The Smasher Siblings

A diagram summarizing the tree-level interacti...

“Adam Smasher … is that your real name?”

I controlled my desire to breath a long, exasperated sigh.  “Yeah.  In case you didn’t catch that, it’s spelled A-T-O-M like the particle.”

“Are you, like, a professional wrestler, or a cage fighter or something?”

“It’s more like the particles that make up mass… um …” I shrugged.  “You bet.  Now can I please get my service turned on?”

The truth is, I’m not a violent person.  I’ve never been in a fight where I actually got a punch in before being beaten to a pulp or having my privates suddenly strangled by the morphing of my Hanes into a hammock by some punk at school … or wherever.  My parents were inspired by the advances in physics and the fact that they could make some kind of sense of the latest happenings.  Having such a perfect last name to assemble their homage, they named me after the common phrase for the particle accelerator that was to be called the Tevetron.  It was being built to crash atomic particles into each other.  This would test quantum theory, string theories, and the bounds of our abilities in the universe, the multiverse, and perhaps (once the Higgs boson particle is discovered in 2012) even an eleventh dimension.

At first I loved my name, taking it upon my little self to tell all my elementary friends that I was actually a superhero in the making.  Then the actual superhero of comic book fame was created in the 80’s and I was an even bigger hit.  As a teen and older, I hated it.  Bigger and dumber kids were attracted to all the seemingly clever ways they could brag about mashing or bashing “the smasher.”  Then I embraced the fact that I was actually smarter than my tormentors and dove into all that was physics.  Einstein and those that followed became my superheroes, and I completed our family by fulfilling my role as geeky, intelligent, hermit, role-playing gamer.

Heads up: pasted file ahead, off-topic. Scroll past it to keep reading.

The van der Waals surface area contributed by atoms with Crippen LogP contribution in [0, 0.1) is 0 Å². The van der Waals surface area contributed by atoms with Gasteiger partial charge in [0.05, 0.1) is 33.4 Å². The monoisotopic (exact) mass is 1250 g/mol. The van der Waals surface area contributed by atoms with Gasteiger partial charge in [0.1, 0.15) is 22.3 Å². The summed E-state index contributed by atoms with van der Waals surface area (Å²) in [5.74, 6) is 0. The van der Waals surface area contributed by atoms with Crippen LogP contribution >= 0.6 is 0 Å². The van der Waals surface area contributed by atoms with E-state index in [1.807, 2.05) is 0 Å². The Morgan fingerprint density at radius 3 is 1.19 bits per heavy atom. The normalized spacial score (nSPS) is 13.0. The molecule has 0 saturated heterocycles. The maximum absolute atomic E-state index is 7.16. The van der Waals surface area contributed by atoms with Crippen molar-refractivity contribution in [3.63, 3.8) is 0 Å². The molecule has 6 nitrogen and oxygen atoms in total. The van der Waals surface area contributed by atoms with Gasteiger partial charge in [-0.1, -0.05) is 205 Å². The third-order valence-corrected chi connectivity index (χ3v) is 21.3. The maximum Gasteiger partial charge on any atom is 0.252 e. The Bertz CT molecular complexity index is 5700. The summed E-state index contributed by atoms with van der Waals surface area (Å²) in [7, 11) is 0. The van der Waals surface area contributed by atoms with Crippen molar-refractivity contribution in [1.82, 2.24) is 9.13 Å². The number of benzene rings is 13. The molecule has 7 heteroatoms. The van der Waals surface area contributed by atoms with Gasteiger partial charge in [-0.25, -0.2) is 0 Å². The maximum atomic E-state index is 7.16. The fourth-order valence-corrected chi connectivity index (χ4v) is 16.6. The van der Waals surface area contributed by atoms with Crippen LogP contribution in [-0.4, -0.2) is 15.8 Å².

My sister called me once and freaked me out.  “Atom, I don’t get it and I had to call you and ask.  Schrodinger’s Cat.  So, I get that there’s a box, and a cat, a gun, some uranium, and a geiger counter.  I get the part about the cat either being alive or dead if the gun fires or it doesn’t because the uranium particles deplete or not.  But  even if the gun doesn’t go off, doesn’t the radiation kill the cat anyway?”

You have to understand – my sister is a Sociology major.  So physics, especially of this variety, is not typically her thing.  Then I understood that it was her clever way of sisterly love, showing an interest in something I was into, and trying (unsuccessfully) to make a joke for me.  So, I replied.

“Sis, the fact is, the cat would be more than just alive in one universe, and dead in another.  It would actually be alive in two separate universes and dead in two entirely different ones.  Furthermore, beyond those four universes, there would be tons more.  A pregnant cat, a dead pregnant cat, a rabid cat, a three legged cat … all of these and more are probabilities that factor into the Everett interpretation of the boxed cat in the realm of quantum superposition.”

The line went silent until she finally snorted out a laugh. And regardless of our lack of amusement in our loving health-nut geek parents’ naming principles, we’re doing fine.  My sister, Apple, and I are in this thing together.


3 thoughts on “The Smasher Siblings

  1. This is such an adorable story! And your name is awesome, I think. My mother wanted to name me something fantastic, like Esmerelda, but my father insisted I’d be teased. So, they named me Lisa instead. I still got picked on and teased. Only now I run into a half dozen Lisas and have had a coworker tell me she equates my name with old people, like Agnes. There is no winning.

    • I heard my mother say that if I had been a boy, she wanted to name me Joshua and another time I heard her say, “Joshua Cain.” I always thought that would have been a perfect pen name – the dichotomy of someone striving to be righteous and someone who murdered his own brother in a fit of emotion, but was still protected by God. Early in my life I fastened onto the sisters who, in Moses’ day, boldly requested their inheritance in an extremely patriarchal society after their father died. Thus my pen name – Terzah Cain. I love the name Esmerelda. Quasimodo’s love. Tolkein used it too. Meaning “Emerald.” Beautiful!


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